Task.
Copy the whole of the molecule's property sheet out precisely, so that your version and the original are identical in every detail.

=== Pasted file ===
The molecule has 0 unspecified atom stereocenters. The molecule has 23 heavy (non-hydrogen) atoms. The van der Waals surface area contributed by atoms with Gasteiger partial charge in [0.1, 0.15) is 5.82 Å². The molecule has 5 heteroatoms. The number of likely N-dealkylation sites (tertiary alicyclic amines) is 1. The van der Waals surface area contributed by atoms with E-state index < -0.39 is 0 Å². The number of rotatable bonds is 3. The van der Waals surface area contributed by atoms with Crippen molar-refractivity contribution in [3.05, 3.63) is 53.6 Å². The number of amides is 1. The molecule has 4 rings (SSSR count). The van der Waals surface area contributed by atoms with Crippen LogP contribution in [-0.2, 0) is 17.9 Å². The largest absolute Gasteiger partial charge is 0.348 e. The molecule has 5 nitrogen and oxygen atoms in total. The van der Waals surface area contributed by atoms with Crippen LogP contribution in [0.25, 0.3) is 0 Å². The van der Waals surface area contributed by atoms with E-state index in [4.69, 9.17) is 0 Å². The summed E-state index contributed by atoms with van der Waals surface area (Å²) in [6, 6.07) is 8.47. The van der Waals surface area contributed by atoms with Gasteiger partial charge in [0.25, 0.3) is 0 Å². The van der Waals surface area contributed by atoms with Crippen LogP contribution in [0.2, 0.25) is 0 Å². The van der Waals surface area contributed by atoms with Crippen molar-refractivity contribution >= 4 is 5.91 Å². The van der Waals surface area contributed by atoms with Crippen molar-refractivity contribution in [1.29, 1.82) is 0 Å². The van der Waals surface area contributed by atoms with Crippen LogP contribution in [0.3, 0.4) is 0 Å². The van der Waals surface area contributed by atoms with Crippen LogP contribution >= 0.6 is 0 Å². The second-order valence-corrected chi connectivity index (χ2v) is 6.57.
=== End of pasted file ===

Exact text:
The molecule has 0 unspecified atom stereocenters. The molecule has 23 heavy (non-hydrogen) atoms. The van der Waals surface area contributed by atoms with Gasteiger partial charge in [0.1, 0.15) is 5.82 Å². The molecule has 5 heteroatoms. The number of likely N-dealkylation sites (tertiary alicyclic amines) is 1. The van der Waals surface area contributed by atoms with E-state index < -0.39 is 0 Å². The number of rotatable bonds is 3. The van der Waals surface area contributed by atoms with Crippen molar-refractivity contribution in [3.05, 3.63) is 53.6 Å². The number of amides is 1. The molecule has 4 rings (SSSR count). The van der Waals surface area contributed by atoms with Crippen LogP contribution in [-0.2, 0) is 17.9 Å². The largest absolute Gasteiger partial charge is 0.348 e. The molecule has 5 nitrogen and oxygen atoms in total. The van der Waals surface area contributed by atoms with Crippen LogP contribution in [0.25, 0.3) is 0 Å². The van der Waals surface area contributed by atoms with E-state index in [4.69, 9.17) is 0 Å². The summed E-state index contributed by atoms with van der Waals surface area (Å²) in [6, 6.07) is 8.47. The van der Waals surface area contributed by atoms with Gasteiger partial charge in [0.25, 0.3) is 0 Å². The van der Waals surface area contributed by atoms with Crippen LogP contribution in [0.2, 0.25) is 0 Å². The van der Waals surface area contributed by atoms with Crippen molar-refractivity contribution >= 4 is 5.91 Å². The van der Waals surface area contributed by atoms with Crippen molar-refractivity contribution in [1.29, 1.82) is 0 Å². The van der Waals surface area contributed by atoms with Crippen LogP contribution in [0.3, 0.4) is 0 Å². The van der Waals surface area contributed by atoms with Crippen LogP contribution >= 0.6 is 0 Å². The second-order valence-corrected chi connectivity index (χ2v) is 6.57.